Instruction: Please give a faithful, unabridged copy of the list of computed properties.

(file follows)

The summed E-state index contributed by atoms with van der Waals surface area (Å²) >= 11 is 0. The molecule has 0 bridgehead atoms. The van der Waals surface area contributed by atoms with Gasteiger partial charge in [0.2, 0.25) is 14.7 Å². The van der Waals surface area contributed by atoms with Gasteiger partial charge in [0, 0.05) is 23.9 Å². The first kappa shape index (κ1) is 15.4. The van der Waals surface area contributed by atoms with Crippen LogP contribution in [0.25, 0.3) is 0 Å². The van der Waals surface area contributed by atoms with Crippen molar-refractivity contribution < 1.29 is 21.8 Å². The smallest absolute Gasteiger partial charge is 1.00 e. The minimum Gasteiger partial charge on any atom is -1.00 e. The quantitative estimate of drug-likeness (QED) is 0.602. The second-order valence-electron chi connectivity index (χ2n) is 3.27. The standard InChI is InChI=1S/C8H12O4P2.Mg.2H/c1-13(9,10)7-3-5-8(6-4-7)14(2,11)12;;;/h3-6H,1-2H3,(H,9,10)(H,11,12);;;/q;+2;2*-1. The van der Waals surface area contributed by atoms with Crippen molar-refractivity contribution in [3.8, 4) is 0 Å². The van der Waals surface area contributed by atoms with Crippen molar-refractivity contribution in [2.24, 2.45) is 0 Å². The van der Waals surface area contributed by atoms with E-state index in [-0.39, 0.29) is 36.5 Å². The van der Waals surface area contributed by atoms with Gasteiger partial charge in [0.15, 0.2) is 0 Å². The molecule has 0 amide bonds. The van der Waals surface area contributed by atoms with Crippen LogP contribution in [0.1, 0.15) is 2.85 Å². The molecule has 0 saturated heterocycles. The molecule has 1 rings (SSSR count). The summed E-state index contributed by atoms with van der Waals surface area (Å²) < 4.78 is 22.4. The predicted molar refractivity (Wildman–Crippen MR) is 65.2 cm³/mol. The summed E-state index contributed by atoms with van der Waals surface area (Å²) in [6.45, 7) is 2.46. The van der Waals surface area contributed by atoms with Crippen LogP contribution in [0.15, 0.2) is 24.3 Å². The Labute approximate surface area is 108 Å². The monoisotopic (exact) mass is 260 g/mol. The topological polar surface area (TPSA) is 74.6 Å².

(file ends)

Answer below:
The summed E-state index contributed by atoms with van der Waals surface area (Å²) >= 11 is 0. The molecule has 0 bridgehead atoms. The van der Waals surface area contributed by atoms with Gasteiger partial charge in [0.2, 0.25) is 14.7 Å². The van der Waals surface area contributed by atoms with Gasteiger partial charge in [0, 0.05) is 23.9 Å². The first kappa shape index (κ1) is 15.4. The van der Waals surface area contributed by atoms with Crippen LogP contribution in [0.25, 0.3) is 0 Å². The van der Waals surface area contributed by atoms with Crippen molar-refractivity contribution < 1.29 is 21.8 Å². The smallest absolute Gasteiger partial charge is 1.00 e. The minimum Gasteiger partial charge on any atom is -1.00 e. The quantitative estimate of drug-likeness (QED) is 0.602. The second-order valence-electron chi connectivity index (χ2n) is 3.27. The standard InChI is InChI=1S/C8H12O4P2.Mg.2H/c1-13(9,10)7-3-5-8(6-4-7)14(2,11)12;;;/h3-6H,1-2H3,(H,9,10)(H,11,12);;;/q;+2;2*-1. The van der Waals surface area contributed by atoms with Crippen molar-refractivity contribution in [3.8, 4) is 0 Å². The van der Waals surface area contributed by atoms with Crippen molar-refractivity contribution in [2.24, 2.45) is 0 Å². The van der Waals surface area contributed by atoms with E-state index in [-0.39, 0.29) is 36.5 Å². The van der Waals surface area contributed by atoms with Gasteiger partial charge in [0.15, 0.2) is 0 Å². The molecule has 0 amide bonds. The van der Waals surface area contributed by atoms with Crippen LogP contribution in [0.1, 0.15) is 2.85 Å². The molecule has 0 saturated heterocycles. The molecule has 1 rings (SSSR count). The summed E-state index contributed by atoms with van der Waals surface area (Å²) < 4.78 is 22.4. The predicted molar refractivity (Wildman–Crippen MR) is 65.2 cm³/mol. The summed E-state index contributed by atoms with van der Waals surface area (Å²) in [6.45, 7) is 2.46. The van der Waals surface area contributed by atoms with Crippen LogP contribution in [0.15, 0.2) is 24.3 Å². The Labute approximate surface area is 108 Å². The monoisotopic (exact) mass is 260 g/mol. The topological polar surface area (TPSA) is 74.6 Å².